Before buying a garden hose, you should figure out how long it should be to reach your plants from the outdoor tap. You should also consider getting one with an adjustable nozzle so that you can have full control over the water pressure and spray coverage.

9. Wheelbarrow

Now that you have a complete set of landscape tools and garden supplies, it’s time to move them around your yard. And what better way to do that than with a wheelbarrow? 

You can choose between the traditional single-wheel and two-wheel models, but remember this: two-wheel models are easier to balance and maneuver over rugged terrain.

10. Storage Shed

Best Outdoor Storage Sheds

Once you’ve checked off each item on the list, you shouldn’t forget to buy an outdoor storage shed. Storage sheds are made to keep your tools and supplies in pristine condition—even when they’re stored outdoors.

Some factors you should consider when choosing an outdoor storage shed are its storage capacity, waterproof and weather-resistant construction, shelving, and locking doors. You can even find storage sheds that are designed to be short enough to be hidden behind standard fences.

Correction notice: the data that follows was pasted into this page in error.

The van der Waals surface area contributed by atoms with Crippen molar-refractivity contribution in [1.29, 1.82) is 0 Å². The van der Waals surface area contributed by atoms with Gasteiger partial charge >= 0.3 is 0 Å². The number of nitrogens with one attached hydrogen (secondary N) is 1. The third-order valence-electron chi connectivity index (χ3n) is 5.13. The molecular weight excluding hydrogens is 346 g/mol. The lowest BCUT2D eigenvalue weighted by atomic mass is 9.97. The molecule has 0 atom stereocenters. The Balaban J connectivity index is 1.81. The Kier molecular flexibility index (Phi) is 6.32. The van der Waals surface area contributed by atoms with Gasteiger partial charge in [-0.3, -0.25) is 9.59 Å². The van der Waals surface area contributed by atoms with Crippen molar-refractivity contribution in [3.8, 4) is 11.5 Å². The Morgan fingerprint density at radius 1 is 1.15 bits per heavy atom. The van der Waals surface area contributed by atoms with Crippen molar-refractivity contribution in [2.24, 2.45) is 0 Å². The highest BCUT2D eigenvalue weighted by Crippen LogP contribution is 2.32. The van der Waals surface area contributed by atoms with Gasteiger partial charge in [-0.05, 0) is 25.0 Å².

How to Landscape: 10 Landscaping Tips for Beginners

Got every landscape tool you need? Great! You can now start designing your landscape. Here are some landscaping tips for beginners that you should keep in mind:

1. Study Your Yard

This tip isn’t at the top of the list for no good reason. Studying your yard can help you determine how you want your landscape to look and how you can work around your existing landscape.

Best Measuring Wheels

Yes, this means measuring your yard, but you don’t need to be extremely precise. Use a measuring wheel to get rough estimations just so you can understand how large of a space you’re working with. The best measuring wheels usually come at an affordable price, so you don’t have to break the bank to buy a high-quality one.

Another important thing you need to do is to locate any buried pipelines. That way, you won’t accidentally hit underground pipes when digging holes. For this job, you can use an insulated probe and a marking flag to identify their locations. Or you can also contact the national Call Before You Dig hotline and hire a professional.

You should also take note of any trees, boulders, or large shrubs as well your existing hardscape or artificial structures in your yard, like fences, wells, and driveways.